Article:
7. Antibiotics (Invented in 1907-1928)
As with vaccination, the advent of antibiotics hailed a new era in the treatment of communicable diseases.
People most commonly associate the advent of antibiotics with Alexander Fleming’s discovery of penicillin. In actuality, the age of antibiotics began in 1907 with the creation of Salvarsan by Alfred Bertheim and Paul Ehrlich. Today this Salvarsan is known as Arsphenamine. It was the first drug to effectively counter Syphilis, marking the beginning of anti-bacterial treatment.
Alexander Fleming’s penicillin, the world’s first antibiotic, completely revolutionized the war against deadly bacteria. Famously, the Scottish biologist accidentally discovered the anti-bacterial ‘mould’ in a petri dish in 1928. However, Fleming’s incredible findings were not properly recognized until the 1940s, when they began being mass-produced by American drug companies for use in World War II.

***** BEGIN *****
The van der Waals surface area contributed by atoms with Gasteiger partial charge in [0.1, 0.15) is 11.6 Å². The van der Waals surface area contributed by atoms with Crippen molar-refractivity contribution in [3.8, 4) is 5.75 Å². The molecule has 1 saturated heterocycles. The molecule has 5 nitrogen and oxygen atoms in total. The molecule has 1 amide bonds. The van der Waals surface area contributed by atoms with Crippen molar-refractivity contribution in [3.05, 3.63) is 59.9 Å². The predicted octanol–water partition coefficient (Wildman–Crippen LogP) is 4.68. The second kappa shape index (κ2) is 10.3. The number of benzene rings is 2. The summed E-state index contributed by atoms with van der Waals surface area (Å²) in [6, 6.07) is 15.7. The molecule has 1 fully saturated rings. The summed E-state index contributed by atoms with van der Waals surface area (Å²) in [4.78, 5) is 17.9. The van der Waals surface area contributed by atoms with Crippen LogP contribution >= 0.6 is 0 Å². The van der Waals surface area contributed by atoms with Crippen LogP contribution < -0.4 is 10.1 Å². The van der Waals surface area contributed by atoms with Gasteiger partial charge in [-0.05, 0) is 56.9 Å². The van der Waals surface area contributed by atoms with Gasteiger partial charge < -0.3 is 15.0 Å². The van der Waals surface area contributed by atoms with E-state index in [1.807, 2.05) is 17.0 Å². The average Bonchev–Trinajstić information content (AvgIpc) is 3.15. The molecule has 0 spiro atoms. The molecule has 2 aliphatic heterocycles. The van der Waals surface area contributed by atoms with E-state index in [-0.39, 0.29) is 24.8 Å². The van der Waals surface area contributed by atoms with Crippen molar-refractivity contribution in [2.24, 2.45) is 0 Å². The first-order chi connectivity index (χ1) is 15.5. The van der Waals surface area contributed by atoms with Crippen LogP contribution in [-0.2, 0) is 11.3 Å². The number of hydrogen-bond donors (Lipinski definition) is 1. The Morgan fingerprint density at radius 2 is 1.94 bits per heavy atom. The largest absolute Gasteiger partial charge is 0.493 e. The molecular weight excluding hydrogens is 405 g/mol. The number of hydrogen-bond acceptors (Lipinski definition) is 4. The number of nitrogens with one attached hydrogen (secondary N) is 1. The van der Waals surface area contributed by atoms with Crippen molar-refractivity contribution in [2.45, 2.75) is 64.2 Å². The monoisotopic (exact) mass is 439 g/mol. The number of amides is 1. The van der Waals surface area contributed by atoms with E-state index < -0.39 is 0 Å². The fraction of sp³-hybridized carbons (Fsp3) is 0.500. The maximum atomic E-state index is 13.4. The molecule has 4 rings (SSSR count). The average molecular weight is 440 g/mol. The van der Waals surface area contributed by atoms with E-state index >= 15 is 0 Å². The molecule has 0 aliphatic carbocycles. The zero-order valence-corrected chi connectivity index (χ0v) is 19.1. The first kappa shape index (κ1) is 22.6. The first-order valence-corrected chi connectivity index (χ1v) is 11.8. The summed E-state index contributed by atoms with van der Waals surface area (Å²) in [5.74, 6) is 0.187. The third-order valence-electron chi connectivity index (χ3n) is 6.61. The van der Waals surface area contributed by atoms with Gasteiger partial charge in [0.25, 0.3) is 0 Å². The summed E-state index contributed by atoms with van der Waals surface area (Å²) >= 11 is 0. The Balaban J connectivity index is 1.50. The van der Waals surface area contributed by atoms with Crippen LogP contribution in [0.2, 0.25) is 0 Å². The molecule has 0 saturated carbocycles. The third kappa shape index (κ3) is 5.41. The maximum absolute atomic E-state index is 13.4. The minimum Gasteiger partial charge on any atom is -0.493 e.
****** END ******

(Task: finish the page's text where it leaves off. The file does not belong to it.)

Two other scientists were responsible for the mass distribution of penicillin, Australian Howard Florey and Nazi-Germany refugee Ernst Chain, and their development of the substance ended up saving millions of future lives. Unfortunately, over the years certain bacterium have become increasingly resistant to antibiotics, leading to a worldwide crisis that calls for the pharmaceutical industry to develop new anti-bacterial treatments as soon as possible.
8. Cardiac Pacemaker (Invented in 1926)
This milestone invention was the fruit of two Australian scientists’ labor, Mark C. Hill and physicist Edgar H. Booth in 1926. The prototype was a portable setup consisting of two poles, one connected with a salt solution soaked skin pad and the other to a needle that was inserted into the patient heart chamber.